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Dedication of Water Purification System at our Sister Parish

July 28, 2006

Here is an excerpt from a recent letter from Silvia, a parish council member at Santa Maria del Camino, where we just dedicated a water purification system on July 28:

    I want to share with you what is happening because of the water project. The school that I work for receives free water for the students so at least they have one glass of purifiedwater daily. A lot of times the students come very dirty because they do not have enough water to wash, so you can imagine what water they drink!. But now, they are very happy. After recess, I take them, one by one, to get a glass of water. I told them how my really good friends from USA donated that project to our community.

    On Saturdays when I go to the church to teach the First Communion class at 7 am, there are a lot of people in line waiting to buy their water. One lady, who comes from far away and carries the water on her head under the hot sun, said that it is God's blessing that allows her kids to have good water.

And there is also this recent letter:

    Dear Friends, It is for me a big joy to send this message of gratitude to such special people. What you have done for our community has been a great blessing for many families. If you could only see those faces full of joy when they get their jars of water on their heads! I hope that you never have a need of anything. We pray for God's blessings on your work and in all that you do. A big hug to everyone from our community and especially from Otto and Gladys.

On Friday, July 28, 2006, our sister parish in Guatemala celebrated the dedication of their new water purification system. Father Manny, Bill Norwalk, Alan Hyman, and Fred and Kay Tierney represented St. Joseph parish. Hundreds of people attended the dedication. Their gratitude was evident in their faces and their signs.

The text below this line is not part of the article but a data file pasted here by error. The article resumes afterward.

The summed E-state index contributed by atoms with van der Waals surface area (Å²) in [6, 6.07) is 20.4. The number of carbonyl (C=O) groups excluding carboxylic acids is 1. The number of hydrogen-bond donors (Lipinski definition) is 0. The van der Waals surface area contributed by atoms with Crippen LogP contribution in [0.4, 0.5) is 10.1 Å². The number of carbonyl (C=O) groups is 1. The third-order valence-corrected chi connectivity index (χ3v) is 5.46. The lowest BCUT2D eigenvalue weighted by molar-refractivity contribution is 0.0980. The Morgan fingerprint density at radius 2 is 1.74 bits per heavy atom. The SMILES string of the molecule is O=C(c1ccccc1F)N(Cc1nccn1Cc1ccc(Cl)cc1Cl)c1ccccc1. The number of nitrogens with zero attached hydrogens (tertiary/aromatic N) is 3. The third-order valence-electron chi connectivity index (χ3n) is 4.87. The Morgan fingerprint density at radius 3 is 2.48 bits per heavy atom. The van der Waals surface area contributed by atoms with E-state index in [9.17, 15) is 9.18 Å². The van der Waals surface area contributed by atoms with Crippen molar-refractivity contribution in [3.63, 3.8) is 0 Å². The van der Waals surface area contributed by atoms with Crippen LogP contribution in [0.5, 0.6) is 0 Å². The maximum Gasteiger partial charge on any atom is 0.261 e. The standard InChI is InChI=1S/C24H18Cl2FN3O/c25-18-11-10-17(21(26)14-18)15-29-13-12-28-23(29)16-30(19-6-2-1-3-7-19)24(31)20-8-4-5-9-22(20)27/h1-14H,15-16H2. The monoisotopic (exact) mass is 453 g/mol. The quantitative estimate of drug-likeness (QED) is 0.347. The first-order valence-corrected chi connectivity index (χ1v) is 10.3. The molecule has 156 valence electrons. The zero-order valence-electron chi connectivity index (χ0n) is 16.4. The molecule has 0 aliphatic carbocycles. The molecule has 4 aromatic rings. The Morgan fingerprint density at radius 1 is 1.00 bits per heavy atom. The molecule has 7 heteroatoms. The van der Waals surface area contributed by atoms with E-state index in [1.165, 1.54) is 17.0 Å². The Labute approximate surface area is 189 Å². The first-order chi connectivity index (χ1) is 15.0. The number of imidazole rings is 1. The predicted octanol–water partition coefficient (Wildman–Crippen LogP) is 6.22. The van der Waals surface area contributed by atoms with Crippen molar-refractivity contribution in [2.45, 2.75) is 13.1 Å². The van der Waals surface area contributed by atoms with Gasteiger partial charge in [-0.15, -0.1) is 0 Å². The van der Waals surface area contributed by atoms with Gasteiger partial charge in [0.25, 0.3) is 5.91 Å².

The Geisse Foundation provided most of the funding ($20,000), while St. Joseph community contributed the $3500 needed to install the plumbing and finish the needed structural improvements.

Special thanks goes to Bill Norwalk (shown here handing out a water jug) and the Andamos Unidos committee who spearheaded the project, and to Healing Waters, the organization that installed and supports the water systems.

On Saturday, longs lines of people waited patiently to fill their jugs.

People came with buckets, pots, pans, jugs...whatever they had. However, the only way to assure the purity of the water is to distribute it in sanitized jugs. People without jugs cannot get water. These children came with a large white bucket. Jugs cost about $4—a large amount when your family may be living on less then $100 a month.

Bill Norwalk helps sanitize the jugs before they are filled with purified water.

Few people have cars and most people must carry the water home any way they can.
A few lucky ones have wheelbarrows. This woman is preparing to wheel 120 pounds of water home.
And a very few lucky people won mulitas (little mules) to help them carry their water home. Single mulitas sell for $15; double muitas, which carry two jugs, cost $30.

While we in the U.S. take clean water for granted, Guatemalans do not. Many people cannot buy purified water at a cost of Q14 or Q15 ($1.85-2.00) for a five-gallon jug. Because of this price, people drink water from the tap and suffer from parasites and other intestinal illnesses. The new water system allows them to buy a five-gallon jug of water for Q4 (about 55 cents).

This father stated that he has been able to buy only one jug of water a week for his family of five. “Now,” he said, “I can afford enough water for my whole family.” Here he is wheeling 120 lbs. of water home.

Santa Maria del Camino is a parish of 4,500 people in the Villa Lobos 1 settlement (population 28,000). The community was founded in 1986 with little water, no drainage system, and no electricity. The community is more developed now, but on one side of the church is a squatter community that branches off into a dense village of small homes along narrow footpaths. Many of the homes are no larger than 18x38 feet. Most are constructed of scraps of tin and wood, and have no sewage.

Here one man heads from the squatter settlement to the church to get water.

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